Reeling in the years


In our run up to Easter we will be taking you back in time to when Pitch and Putt was in its infancy and remembering players who were carving their way into our  history books. Names like Claire Keating,( Woodvale) T.J. O’Riordan (Rocklodge) and a few more. Over the next week or so we will profile some of these names as a reminder of their achievements and dedication to the game, when some of us were only taking our first steps and others were waiting to be the stars of the future. We hope you enjoy this walk down memory lane. 


                                                                           What happened in 1964?

Nelson Mandela was given a prison life sentence, having been convicted of an anti-government conspiracy.

Cassius Clay (later Mohammed Ali) beat Sonny Liston to become World Heavyweight Boxing champion for the first time.

The Beatles had five songs in the top five places in the US Billboard Top 40.

The Death Penalty was abolished in Ireland for all but the murder of Gardai, diplomats and prison officers.

Tipperary were All-Ireland hurling champions while Galway footballers won the first of a three-in-a-row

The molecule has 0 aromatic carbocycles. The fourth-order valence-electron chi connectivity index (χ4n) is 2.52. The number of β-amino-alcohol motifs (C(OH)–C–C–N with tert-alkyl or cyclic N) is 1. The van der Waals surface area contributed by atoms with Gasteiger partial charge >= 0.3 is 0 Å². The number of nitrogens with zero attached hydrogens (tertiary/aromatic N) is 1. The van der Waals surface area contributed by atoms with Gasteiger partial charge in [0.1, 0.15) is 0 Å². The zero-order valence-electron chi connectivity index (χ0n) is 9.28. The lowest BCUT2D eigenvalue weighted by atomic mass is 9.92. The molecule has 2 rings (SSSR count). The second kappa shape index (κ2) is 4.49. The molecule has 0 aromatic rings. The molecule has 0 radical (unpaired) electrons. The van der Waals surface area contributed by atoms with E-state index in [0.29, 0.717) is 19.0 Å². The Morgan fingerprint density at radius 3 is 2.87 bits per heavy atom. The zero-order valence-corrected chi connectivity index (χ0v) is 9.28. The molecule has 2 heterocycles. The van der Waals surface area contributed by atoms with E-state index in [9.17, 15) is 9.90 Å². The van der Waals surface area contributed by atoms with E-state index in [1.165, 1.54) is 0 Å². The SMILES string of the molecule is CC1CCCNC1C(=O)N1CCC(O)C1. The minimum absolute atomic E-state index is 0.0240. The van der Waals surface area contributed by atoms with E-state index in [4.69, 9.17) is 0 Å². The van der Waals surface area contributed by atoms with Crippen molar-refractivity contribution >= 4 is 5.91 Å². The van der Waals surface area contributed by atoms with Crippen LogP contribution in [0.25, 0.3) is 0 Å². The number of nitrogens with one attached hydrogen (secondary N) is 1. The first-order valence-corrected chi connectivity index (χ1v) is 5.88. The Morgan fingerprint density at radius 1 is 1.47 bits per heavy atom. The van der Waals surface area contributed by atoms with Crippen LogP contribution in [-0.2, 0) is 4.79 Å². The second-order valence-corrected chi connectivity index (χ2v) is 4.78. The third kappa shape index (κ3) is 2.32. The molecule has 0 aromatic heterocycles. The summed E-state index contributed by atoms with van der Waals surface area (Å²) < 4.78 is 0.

In the fledgling Pitch and Putt Union of Ireland (formed less than four years previously),records for the ages were being set.

Two brothers won the National Gents Strokeplay and Matchplay championships while an all-time great won a third, and soon a fourth, National Ladies championship in succession.

32 players contested the 1964 National Gents Matchplay championship at Ierne on 17th/18th May. T.J. O’Riordan (Rocklodge) claimed the title, winning the final by 2 holes from Seamus Rogers (Portmarnock). In the semi-finals, T.J. was an 8&6 winner over Tommy McEwan (Ierne) while Rogers eliminated Portmarnockclubmate Michael Halpin by 2 holes.

Rogers held a one up halfway lead in the final, and he maintained that advantage to the 27th. T.J. had squared the match by the 34th and then holed a long putt across the 17th green to move one up with one to play. He won the 36th as well to clinch the Elvery Cup.

The 1964 National Ladies Matchplay final was at Hillview on 14th June. Holder Clare Foley was back again to defeat her great rival Teresa McGuigan (Shandon) by 5&3. Clare had earlier defeated Mrs W. Bradley (Highfield) in the semi-finals by 7&6 while Teresa McGuigan was a 5&4 victor over Nora Daly (Hillview).

Clare’s three successive titles achievement was subsequently equalled by Teresa McGuigan in 1967, Norma O’Brien in 1992 and by Peggy Campbell ten years later. And by a certain Geraldine Ward in 2018.

The 1964 National Gents Strokeplay Championship had attracted an original entry of 422, which was a record at the time. The finals at Rocklodge on 28th June featured 19 juniors, 27 Intermediates and 18 seniors and play did not start until 2pm.

Michael O’Riordan (Rocklodge) fashioned rounds of 53, 49 and 51 for a total of 153 and a three stroke win in the Senior Championship over his brother and reigning National Matchplay champion T.J. O’Riordan (Rocklodge) who signed for 53, 50 and  53.

Michael Dilworth ensured a Rocklodge double by posting 54, 54, 55=163 to clinch the Intermediate Championship by a single stroke from clubmate Michael Heelan on 164 (54, 56, 54).